“During times of universal deceit, telling the truth becomes a revolutionary act.” George Orwell


Wednesday, January 07, 2009

"The obsolete man"

After driving with my daughter, Amy, to take her car back to college, I flew home from Portland on New Year's Eve.  One of the benefits of flying Jet Blue is that they have satellite TV, so I watched the Twilight Zone marathon.  One of the shows I watched was called The Obsolete Man. It was fun in the way that Twilight Zone takes on interesting ideas that make you think.  Anyway as is typical, the program ends with Rod Serling commenting on the story.  For this particular episode, the closing narration went like this...
The chancellor, the late chancellor, was only partly correct. He was obsolete, but so is the State, the entity he worshipped. Any state, any entity, any ideology that fails to recognize the worth, the dignity, the rights of man, that state is obsolete. A case to be filed under "M" for mankind—in the Twilight Zone.
You can view the program or read about it on Wikipedia if you like, but I found the closing profound.  "Any...entity, any ideology that fails to recognize the worth, the dignity, the rights of man...is obsolete."  I wonder about how the lack of inclusion of persons with disabilities in the church has affected the manner in which it is perceived.  

Once again in one of the classes I teach, Exceptional Child (basically an introduction to special education) I had several students come up to me at the end and relate, "I never thought about people with disabilities, it never occurred to me that they were not involved in church, not included in the life of the church."  I get excited with those kinds of comments from students as it indicates that a light has come on in their minds.  If they go no further than awareness, they have still come a long way.  But does this level of awareness imply to them that the church is obsolete?  Perhaps not obsolete, however, to many it implies an irrelevance to their life issues.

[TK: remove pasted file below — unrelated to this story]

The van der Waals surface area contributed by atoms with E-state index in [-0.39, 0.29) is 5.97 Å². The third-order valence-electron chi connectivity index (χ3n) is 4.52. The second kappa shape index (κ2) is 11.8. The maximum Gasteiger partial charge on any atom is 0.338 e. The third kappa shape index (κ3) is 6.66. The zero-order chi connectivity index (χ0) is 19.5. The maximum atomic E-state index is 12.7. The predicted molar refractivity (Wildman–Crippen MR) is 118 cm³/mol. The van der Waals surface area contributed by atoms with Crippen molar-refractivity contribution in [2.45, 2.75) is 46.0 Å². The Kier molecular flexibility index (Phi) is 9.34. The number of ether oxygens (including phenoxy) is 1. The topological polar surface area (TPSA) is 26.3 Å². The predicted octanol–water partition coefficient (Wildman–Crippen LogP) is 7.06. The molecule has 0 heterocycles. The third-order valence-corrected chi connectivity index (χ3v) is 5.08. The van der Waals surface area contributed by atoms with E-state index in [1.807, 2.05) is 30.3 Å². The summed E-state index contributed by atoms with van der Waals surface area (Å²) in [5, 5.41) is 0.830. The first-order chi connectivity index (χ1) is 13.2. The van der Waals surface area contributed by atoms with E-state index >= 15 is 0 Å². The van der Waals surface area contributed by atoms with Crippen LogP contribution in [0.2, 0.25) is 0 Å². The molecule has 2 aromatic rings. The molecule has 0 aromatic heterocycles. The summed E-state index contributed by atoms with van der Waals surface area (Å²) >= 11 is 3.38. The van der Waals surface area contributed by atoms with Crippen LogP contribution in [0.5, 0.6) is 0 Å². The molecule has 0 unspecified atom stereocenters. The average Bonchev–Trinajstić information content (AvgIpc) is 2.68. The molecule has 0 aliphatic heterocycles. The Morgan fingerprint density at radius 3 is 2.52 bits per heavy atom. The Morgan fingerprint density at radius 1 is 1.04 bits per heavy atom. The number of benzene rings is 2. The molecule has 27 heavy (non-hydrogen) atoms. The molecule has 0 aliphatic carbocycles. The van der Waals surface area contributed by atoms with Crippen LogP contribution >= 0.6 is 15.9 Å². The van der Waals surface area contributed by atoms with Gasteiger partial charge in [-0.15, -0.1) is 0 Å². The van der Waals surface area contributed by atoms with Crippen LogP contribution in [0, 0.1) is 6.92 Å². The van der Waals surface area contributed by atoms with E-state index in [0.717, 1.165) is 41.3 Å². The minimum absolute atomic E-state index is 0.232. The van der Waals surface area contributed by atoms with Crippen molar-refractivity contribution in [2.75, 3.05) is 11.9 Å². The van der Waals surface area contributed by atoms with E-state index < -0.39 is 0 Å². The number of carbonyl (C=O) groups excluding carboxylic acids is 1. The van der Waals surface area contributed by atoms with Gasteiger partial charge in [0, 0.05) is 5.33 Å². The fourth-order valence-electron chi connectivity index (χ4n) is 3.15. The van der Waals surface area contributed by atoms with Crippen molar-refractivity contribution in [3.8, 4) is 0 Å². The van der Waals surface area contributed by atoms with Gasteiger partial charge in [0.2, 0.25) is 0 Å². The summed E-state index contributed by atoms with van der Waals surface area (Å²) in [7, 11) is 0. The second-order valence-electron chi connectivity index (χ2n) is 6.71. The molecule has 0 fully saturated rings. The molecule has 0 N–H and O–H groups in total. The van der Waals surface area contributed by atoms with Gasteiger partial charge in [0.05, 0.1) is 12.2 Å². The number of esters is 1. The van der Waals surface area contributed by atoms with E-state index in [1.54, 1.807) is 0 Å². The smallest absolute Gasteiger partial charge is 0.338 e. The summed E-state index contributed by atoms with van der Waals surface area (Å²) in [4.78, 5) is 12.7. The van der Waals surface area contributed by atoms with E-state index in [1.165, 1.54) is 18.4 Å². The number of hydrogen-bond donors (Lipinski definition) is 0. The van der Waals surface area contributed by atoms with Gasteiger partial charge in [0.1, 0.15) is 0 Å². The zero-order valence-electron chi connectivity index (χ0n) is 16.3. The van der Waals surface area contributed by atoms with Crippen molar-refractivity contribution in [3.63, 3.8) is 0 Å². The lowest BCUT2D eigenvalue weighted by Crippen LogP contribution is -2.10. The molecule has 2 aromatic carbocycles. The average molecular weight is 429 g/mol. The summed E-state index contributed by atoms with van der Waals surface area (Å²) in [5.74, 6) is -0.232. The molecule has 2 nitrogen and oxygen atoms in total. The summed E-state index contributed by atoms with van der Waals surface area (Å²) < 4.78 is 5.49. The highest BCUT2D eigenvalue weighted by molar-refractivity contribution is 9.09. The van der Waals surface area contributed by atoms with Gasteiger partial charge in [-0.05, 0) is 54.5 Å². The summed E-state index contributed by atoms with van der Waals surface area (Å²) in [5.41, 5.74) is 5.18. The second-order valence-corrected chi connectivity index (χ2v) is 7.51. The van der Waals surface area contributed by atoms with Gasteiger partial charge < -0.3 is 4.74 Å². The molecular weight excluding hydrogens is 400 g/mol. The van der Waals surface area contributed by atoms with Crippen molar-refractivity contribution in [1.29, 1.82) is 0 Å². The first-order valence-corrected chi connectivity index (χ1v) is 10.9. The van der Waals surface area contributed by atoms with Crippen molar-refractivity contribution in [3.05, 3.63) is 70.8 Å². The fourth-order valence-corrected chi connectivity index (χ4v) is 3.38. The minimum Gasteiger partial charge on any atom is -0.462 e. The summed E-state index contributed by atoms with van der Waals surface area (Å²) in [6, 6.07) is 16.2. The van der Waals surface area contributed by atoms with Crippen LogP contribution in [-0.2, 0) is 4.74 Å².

The good news about this form of being obsolete is that it can be changed.  It can be "upgraded" so to speak.  Involvement with the church needn't be terminated (as the character in the Twilight Zone episode was killed).  Rather we can help the obsolete, the irrelevant become relevant, become useful.  In particular because we have access to their owner's manual and know what it says.  By following the Christian church's owner's manual, the Bible, the church will never become obsolete or irrelevant.

But one could also ask whether some disabled people are obsolete.  We have states in the US who believe so.  You can go to your doctor and asked to be killed, and the response basically is "Sure."  You can have severe disabilities at birth and be left on a table to die.  You can have down's syndrome as a result of a botched abortion and be left on a table to die because the protection of abortion rights are more important than the life of an infant with a disability.  You can have severe disabilities at the end of your life and be starved to death and it is called the humanitarian thing to do.  Any society that facilitates, that promotes such responses to persons with disabilities is obsolete, is in need of replacement with something better.  We need a new model for society.  I wonder if the Christian church is up to the task of providing that new model for loving people with disabilities that the society is desperately in need of.  I will tell you that we have not provided that model over the past centuries.  Would the state even consider looking to the church for answers based upon our track record in this area?

McNair


1 comment:

Julana said...

Don't you mean you can have DS AND be left on a table . . . ?

It's a sad situation we find ourselves in.